The Joint United Nations
has Programme on HIV/AIDS (UNAIDS) has called on the Federal Ministry of Health accelerate local production of Anti-Retroviral Drugs, to enable the country to suppress transmission of HIV/AIDS by 2030.
UNAIDS Country Director for Nigeria and UNAIDS Focal Point for ECOWAS, Dr Bilali Camara, made the call during in an interview newsmen in Abuja.
Camera said UNAIDS has discussed with some pharmaceutical companies who have pledged readiness to go ahead with the production of anti-retroviral drugs as well as other HIV commodities in Nigeria.
In his words, “The pharmaceutical companies have asked the government for patronage as well as the freedom to import the necessary ingredients for the production of the drugs free. They have also asked the government to ensure that the market is protected and that the government should utilise the drugs at low competitive rate.
“When the drugs are produced and sold to government, the companies want the government to ensure prompt payments as quickly as possible to sustain the production of the commodities,”
Camera who maintained that UNAIDS would continue to push the ministry to ensure the accomplishment of this important goal stated that if Nigeria could produce the drugs, it will assist us to make a difference in the whole of West Africa and thereby making drugs more affordable to the sub-region at a cheaper rate.
“There is viable market for the commodities within the region and some stakeholders in the region will tell you that there is stock out in some of the countries.”
The director further said that the West Africa Health Organisation (WAHO) was collaborating with Nigerian pharmaceutical companies to see how to provide better drugs security stock in the region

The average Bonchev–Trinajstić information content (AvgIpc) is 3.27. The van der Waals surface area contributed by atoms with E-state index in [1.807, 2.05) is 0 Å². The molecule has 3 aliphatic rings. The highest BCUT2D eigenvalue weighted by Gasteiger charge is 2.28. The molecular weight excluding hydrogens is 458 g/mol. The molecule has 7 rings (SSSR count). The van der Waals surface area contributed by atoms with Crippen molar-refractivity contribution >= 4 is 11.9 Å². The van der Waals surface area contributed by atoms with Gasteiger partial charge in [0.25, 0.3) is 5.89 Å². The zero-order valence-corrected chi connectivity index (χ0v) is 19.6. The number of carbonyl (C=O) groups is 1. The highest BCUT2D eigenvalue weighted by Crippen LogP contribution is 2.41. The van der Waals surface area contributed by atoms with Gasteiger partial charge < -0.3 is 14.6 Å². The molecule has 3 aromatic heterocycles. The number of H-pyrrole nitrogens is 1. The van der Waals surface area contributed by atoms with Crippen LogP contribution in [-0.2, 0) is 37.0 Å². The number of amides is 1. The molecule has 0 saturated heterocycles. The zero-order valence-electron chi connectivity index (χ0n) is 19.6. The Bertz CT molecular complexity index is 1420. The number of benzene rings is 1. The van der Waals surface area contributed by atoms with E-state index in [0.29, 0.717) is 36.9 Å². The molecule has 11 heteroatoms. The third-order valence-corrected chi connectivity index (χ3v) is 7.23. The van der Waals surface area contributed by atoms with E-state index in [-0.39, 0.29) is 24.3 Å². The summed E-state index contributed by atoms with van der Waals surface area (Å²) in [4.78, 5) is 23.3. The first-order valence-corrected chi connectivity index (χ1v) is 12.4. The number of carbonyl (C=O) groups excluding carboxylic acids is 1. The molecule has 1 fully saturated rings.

He said ECOWAS must also be responsible to the consumption of drugs produced within the sub-region.
“We are negotiating with these Nigerian pharmaceutical companies to be the one to provide the security on anti-retroviral drugs for WAHO.
“The location for the centre has been identified in Abidjan; the government of Cote d’Ivoire has accepted the offer and already there are some vaccines there.
“We are also working to make anti-retroviral drugs available at the centre so that when member states run into crises, they can get stock from there.
The country director said that Africa imports 98 per cent of its anti-retroviral medicines adding that two manufacturers dominated 71 per cent of the African market.
He said that the local production of the anti-retroviral drugs would also provide an incentive to build domestic pharmaceutical manufacturing capacity as well as deliver economic dividends to the region.
HIV: FG Restates Commitment To Prevent HIV Among Adolescents
The Federal Government yesterday restated its commitment to prevent the spread of HIV/AIDS among adolescents in the country.
The Ministry of Health in collaboration with NACA, UNFPA, UNICEF, launched a document on prevention of HIV in Abuja.
The document is integrated into three titles; “The HIV Investment Case for Adolescents and Young People (2021-2025), The National Condom Operational Plan (2021-2025) and National Condom and Lubricants Quantification (2021-2025).”
The Chairman, Senate Committee on Health, Sen. Yahaya Oloriegbe, identified condom as key in the prevention of the spread of HIV among young people.
Oloruigbe, who commended the National Agency for the Control of AIDS (NACA) and partners for the effort, called for local production of condoms.
“We need to look inwards by encouraging local manufacturing of condoms in view of government’s dwindling resources, as well as breaking away from over dependence on international donors,” he said.
The Director General of NACA, Dr Gambo Aliyu,asserted the agency’s success in the containment of HIV through prevention and treatment responses.